• Double Dub Resident May 3, 2017 (9:24 am)

        You’re not paying attention then. The extra scrutiny hasn’t stopped a lot of people from we offending 

      • Swede7 May 3, 2017 (6:17 pm)

        Michael, your opinions here almost sound as if you may be Michael E. Maine himself!

  • Anonymous May 2, 2017 (8:49 pm)

    I agree, with the heroin epidemic going on, make an example of the dealers. 

  • Marcus m May 2, 2017 (9:16 pm)

    The heroin dealers are publicly traded pharmaceutical corps

  • AFerr May 2, 2017 (10:34 pm)

    While I agree that it is important to find alternatives to prison and rehabilitation for folks with problems like drug addiction, we seem to be forgetting the full extent of the damage caused by people like Michael Maine. How many folks in West Seattle have been the victims of burglaries and car theft? There’s a very good chance that some of your property found its way into the Corner Pocket to be traded for drugs. While these offenses are not violent, they have a major impact on the community. Michael Maine facilitated this over and over again. How many victims do there have to be? Yes he needs help for his addiction and his problems but as a dealer he affected us all. How many calls for service from the police were connected to him? How about the shootings at his home? His mother lost the business. He didn’t. Another victim to add to the list… While jail time isn’t the most rehabilitative, it is a great deterrent and should be used in cases like Michael Maine’s.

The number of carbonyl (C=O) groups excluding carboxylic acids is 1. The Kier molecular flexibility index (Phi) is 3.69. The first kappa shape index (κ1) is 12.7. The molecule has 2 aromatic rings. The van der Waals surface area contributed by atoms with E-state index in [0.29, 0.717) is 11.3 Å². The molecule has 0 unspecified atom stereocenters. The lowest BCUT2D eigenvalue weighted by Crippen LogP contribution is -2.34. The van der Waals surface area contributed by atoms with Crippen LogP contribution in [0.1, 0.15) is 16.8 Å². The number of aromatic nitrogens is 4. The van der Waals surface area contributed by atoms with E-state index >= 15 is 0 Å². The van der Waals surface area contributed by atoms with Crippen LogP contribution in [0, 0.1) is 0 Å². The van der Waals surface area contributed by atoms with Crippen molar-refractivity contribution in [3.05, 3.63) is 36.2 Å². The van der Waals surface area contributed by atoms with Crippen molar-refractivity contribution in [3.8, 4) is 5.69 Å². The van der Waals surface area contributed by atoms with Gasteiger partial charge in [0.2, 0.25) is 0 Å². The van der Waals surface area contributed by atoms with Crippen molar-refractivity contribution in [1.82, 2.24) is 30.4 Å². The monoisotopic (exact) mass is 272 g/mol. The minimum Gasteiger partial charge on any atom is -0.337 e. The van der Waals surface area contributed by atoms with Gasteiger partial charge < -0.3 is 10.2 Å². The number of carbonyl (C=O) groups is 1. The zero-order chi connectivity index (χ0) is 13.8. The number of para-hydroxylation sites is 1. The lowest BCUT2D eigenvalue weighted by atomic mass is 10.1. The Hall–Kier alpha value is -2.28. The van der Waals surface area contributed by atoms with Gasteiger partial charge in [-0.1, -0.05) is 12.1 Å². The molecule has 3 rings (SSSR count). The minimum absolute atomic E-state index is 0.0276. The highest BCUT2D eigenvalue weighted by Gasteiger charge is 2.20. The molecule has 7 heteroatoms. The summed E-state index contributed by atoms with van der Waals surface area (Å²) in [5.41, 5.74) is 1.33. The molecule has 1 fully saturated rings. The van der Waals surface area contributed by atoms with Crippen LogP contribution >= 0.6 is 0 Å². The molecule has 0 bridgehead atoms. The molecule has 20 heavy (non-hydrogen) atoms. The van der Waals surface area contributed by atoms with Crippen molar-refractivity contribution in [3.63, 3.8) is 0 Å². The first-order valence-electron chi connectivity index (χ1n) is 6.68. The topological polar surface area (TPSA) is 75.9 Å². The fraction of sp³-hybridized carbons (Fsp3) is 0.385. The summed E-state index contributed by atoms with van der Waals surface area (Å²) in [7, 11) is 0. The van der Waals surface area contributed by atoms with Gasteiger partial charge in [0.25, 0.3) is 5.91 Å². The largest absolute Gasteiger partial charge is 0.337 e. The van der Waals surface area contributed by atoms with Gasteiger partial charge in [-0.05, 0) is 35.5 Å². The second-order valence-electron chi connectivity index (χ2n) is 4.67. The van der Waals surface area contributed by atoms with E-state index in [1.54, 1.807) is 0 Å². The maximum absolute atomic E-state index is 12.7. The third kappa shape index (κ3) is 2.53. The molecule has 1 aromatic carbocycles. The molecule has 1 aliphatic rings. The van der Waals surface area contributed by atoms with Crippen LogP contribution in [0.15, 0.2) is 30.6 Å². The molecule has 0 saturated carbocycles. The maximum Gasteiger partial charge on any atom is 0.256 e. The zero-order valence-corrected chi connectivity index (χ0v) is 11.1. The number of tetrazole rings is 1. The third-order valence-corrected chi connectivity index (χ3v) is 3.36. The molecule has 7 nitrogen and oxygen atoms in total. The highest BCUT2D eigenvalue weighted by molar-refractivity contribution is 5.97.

• Michael May 3, 2017 (8:57 am)

      If jail time is such a great deterrent why didn’t it deter Michael Maine from selling drugs?

      • Double Dub Resident May 3, 2017 (9:26 am)

        Because the penalties are so laxed. People, especially criminals act on the risk vs reward principle. If the risk is low and reward high criminals will tend to take their chances. Look at home burglary, car theft, car prowel, etc. To see that

  • For Kids Sake May 2, 2017 (11:42 pm)

    Holy Rosary, Seattle Lutheran, TheTilden School, Hope Lutheran all these schools and the children attending them are a block to two blocks away from this location. The children from those schools walk past that corner on their way to and from school. Penalty needs to be more severe!